The Department of Performance Monitoring and Evaluation (DPME) presented its strategic and annual plan for the year 2013/14. During the 2010/11 year, DPME was part of the Presidency vote focusing on government-wide monitoring and evaluation frameworks and had put in place performance and delivery agreements related to the twelve government priorities. In the 2011/12 financial year, DPME had its own budget, which widened to include monitoring of the implementation of the delivery agreements and other initiatives. In April 2012, the DPME submitted a revised Strategic Plan, but there had been no further substantial changes to the mandate, so it was not necessary to update that further. An overview of the programmes was given, to include programmes on national priorities, management performance of monitoring and evaluation, front line service delivery monitoring. The four programmes were summarised, and key priorities for each were described. In Programme 1: Administration, these included the service delivery improvement programme and government-wide M&E IT guidelines and support. Key priorities for Programme 2: Outcomes Monitoring and Evaluation, included monitoring of the implementation of the delivery agreements for the 12 outcomes, evaluation of major programmes, review of government performance, local government performance monitoring tools and reporting, improved data quality for outcomes, and capacity building for evaluations. Programme 3: Monitoring and Evaluation Systems focused on capacity building across the whole of government, and development indicators. Programme 4: Public Sector oversight included priorities of management performance assessment, front-line service delivery monitoring, citizen based monitoring, and Presidential hotline performance improvement programme.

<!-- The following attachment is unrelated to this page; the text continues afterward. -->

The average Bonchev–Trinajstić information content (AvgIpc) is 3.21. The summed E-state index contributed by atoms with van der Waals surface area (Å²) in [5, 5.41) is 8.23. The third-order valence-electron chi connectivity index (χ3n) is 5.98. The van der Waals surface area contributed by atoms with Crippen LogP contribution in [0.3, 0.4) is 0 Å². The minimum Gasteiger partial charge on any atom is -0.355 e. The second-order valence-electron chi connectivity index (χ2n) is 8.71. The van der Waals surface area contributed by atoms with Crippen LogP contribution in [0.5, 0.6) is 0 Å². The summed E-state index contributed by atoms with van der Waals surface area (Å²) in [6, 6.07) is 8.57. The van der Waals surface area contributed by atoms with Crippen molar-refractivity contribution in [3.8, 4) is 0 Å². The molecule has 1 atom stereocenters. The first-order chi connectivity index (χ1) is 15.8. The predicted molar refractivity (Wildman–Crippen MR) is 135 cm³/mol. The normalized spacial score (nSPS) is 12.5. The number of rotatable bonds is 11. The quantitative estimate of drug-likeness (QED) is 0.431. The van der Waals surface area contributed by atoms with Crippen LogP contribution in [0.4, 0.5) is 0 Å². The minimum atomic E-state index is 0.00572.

The MTEF budget allocation was provided, with a comparison to the previous year. There had been reductions in the baseline, following a Cabinet decision in 2012, but additional funding for salary increases. The budget allocations for compensation, with the number of funded posts, for goods and services and capital assets were all provided. DPME would not be able to fill as many posts as it had hoped, which would impact on the amount of work it would be able to do. It was aiming to spend R12 million for independent evaluators, R5 million on surveys and training providers, R1.7 for co-sources internal audit expertise, R15 million on computers. It would need significant capital expenditures for its own ICT system, but other line items had been reduced.
Members asked a number of questions around the use of consultants, filling of posts, the vacancy rate, and the internal audit capacity, since the question was asked whether the DPME should not rather be using its own audit staff. SITA’s management of the Presidential hotline, custodianship for monitoring and evaluation across government, and the specific work done with the Department of Education were questioned. Members sought further clarity on some ambitious targets and timeframes. They enquired what was being done about and monitoring of municipalities. They noted that it was important for the DPME to have the necessary capacity itself to meet its targets.
Department of Performance Monitoring and Evaluation: Strategic plan and Annual Performance Plan 2013/14